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When the ACA was written, a cornerstone of the measure was a massive expansion of Medicaid, the government-run insurance program for the poor. But the Supreme Court ruled in 2012 that states aren't required to play along, and 26 have declined to do so, rejecting federal money to expand their Medicaid rolls. As a result, some 7 million people in those states will be denied coverage. Cooksey is one of the 1.7 million of them who live in Texas, which has the highest rate of uninsured residents in the nation. Says Genevieve Kenney, a senior fellow at the Urban Institute: "If these states--especially large ones like Texas, Florida, Georgia and North Carolina--don't expand Medicaid to more adults, it will leave a significant hole in the national insured picture."
Meanwhile, the success of the exchanges depends on the raw numbers: The White House has said all year long that it hopes 7 million to 8 million Americans will sign up for new health insurance by the end of 2014, a number big enough to enable Obama's aides to point to higher insured rates, healthier outcomes and greater financial security for Americans who now face the possibility of bankruptcy if hit by unexpected injuries or illnesses.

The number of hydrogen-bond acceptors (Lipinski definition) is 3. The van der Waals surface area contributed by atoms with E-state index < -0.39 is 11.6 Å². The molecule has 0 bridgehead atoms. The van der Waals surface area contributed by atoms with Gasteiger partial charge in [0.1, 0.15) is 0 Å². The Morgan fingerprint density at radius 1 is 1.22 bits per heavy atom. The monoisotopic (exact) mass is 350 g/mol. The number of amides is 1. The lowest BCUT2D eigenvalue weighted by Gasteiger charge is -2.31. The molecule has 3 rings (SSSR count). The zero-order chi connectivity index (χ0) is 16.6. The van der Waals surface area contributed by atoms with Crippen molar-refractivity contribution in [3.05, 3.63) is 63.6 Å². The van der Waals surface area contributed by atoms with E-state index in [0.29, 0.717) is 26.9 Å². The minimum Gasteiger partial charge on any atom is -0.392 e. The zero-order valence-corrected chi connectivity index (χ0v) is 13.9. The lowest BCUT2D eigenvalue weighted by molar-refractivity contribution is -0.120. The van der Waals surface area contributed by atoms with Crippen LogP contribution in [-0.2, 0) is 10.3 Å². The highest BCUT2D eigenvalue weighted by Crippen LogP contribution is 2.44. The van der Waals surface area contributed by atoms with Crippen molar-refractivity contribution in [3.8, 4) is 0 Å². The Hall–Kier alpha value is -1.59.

But as the Administration hustles to boost enrollment, not just any enrollees will do. Obamacare cannot work without young, healthy adults--lots of them. The exchanges are basic marketplaces: premiums will be affordable for everyone only if enough young, healthy people sign up for coverage. The premiums paid by those who are basically well help offset the cost of insuring older and sicker enrollees. Without younger people to dilute the risk, costs could eventually spiral out of control.
The White House has said young people must constitute about one-third of those enrolled through the exchanges to prevent this spiral. That may not seem like a lot, but it is. Many young people, burdened by college debt and confident about their invulnerability, may be less inclined to sign up for coverage. "The first people to show up are not going to be young, healthy people," says Timothy Jost, a law professor at Washington and Lee University and an expert on the ACA. "They will be older people and people with health problems." And those are the most expensive to insure.
"A Criminal Act"
It is not a coincidence that the marathon speech meant to defund the Affordable Care Act was delivered by a Texas Republican. Senator Ted Cruz's 21-hour sermon on the danger of Obamacare was just the latest broadside against the law from Lone Star State lawmakers. Under Governor Rick Perry and the Republican-controlled state legislature, Texas has opted out of nearly every aspect of the law it is legally allowed to.
In addition to not expanding Medicaid, the state has declined to set up its own insurance exchange, ceding the task to the federal government. The Texas department of insurance says it will not enforce ACA regulations, like those requiring insurers to cover pre-existing conditions. In September, Perry called for a law limiting the role of navigators, and the day enrollment began, he called the ACA "a criminal act." Unlike the robust public-service campaigns in some states that support the law, in Texas, ACA information is not even available on the state's official website.